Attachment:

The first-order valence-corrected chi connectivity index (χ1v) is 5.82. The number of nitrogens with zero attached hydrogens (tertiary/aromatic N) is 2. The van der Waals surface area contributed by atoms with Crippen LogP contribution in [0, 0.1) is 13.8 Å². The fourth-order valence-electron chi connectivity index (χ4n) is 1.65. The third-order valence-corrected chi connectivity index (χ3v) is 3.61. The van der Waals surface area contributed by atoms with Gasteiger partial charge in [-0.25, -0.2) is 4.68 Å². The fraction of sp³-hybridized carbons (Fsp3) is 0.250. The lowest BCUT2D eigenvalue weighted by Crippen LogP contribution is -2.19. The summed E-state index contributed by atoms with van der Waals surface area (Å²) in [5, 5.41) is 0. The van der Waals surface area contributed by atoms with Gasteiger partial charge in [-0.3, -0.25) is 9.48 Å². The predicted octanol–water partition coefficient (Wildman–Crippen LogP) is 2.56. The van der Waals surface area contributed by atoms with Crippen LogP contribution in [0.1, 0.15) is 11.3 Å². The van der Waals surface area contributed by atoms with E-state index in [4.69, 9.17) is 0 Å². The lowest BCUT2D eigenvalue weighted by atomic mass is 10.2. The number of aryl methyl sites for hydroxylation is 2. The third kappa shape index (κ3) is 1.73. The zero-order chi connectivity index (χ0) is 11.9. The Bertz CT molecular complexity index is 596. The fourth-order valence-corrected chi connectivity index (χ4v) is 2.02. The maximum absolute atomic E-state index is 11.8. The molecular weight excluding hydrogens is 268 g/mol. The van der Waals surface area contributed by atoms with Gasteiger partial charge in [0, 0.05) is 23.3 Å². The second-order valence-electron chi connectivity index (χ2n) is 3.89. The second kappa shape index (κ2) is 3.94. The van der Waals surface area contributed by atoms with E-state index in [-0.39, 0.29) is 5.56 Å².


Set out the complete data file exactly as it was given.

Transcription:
The first-order valence-corrected chi connectivity index (χ1v) is 5.82. The number of nitrogens with zero attached hydrogens (tertiary/aromatic N) is 2. The van der Waals surface area contributed by atoms with Crippen LogP contribution in [0, 0.1) is 13.8 Å². The fourth-order valence-electron chi connectivity index (χ4n) is 1.65. The third-order valence-corrected chi connectivity index (χ3v) is 3.61. The van der Waals surface area contributed by atoms with Gasteiger partial charge in [-0.25, -0.2) is 4.68 Å². The fraction of sp³-hybridized carbons (Fsp3) is 0.250. The lowest BCUT2D eigenvalue weighted by Crippen LogP contribution is -2.19. The summed E-state index contributed by atoms with van der Waals surface area (Å²) in [5, 5.41) is 0. The van der Waals surface area contributed by atoms with Gasteiger partial charge in [-0.3, -0.25) is 9.48 Å². The predicted octanol–water partition coefficient (Wildman–Crippen LogP) is 2.56. The van der Waals surface area contributed by atoms with Crippen LogP contribution in [0.1, 0.15) is 11.3 Å². The van der Waals surface area contributed by atoms with E-state index in [4.69, 9.17) is 0 Å². The lowest BCUT2D eigenvalue weighted by atomic mass is 10.2. The number of aryl methyl sites for hydroxylation is 2. The third kappa shape index (κ3) is 1.73. The zero-order chi connectivity index (χ0) is 11.9. The Bertz CT molecular complexity index is 596. The fourth-order valence-corrected chi connectivity index (χ4v) is 2.02. The maximum absolute atomic E-state index is 11.8. The molecular weight excluding hydrogens is 268 g/mol. The van der Waals surface area contributed by atoms with Gasteiger partial charge in [0, 0.05) is 23.3 Å². The second-order valence-electron chi connectivity index (χ2n) is 3.89. The second kappa shape index (κ2) is 3.94. The van der Waals surface area contributed by atoms with E-state index in [-0.39, 0.29) is 5.56 Å².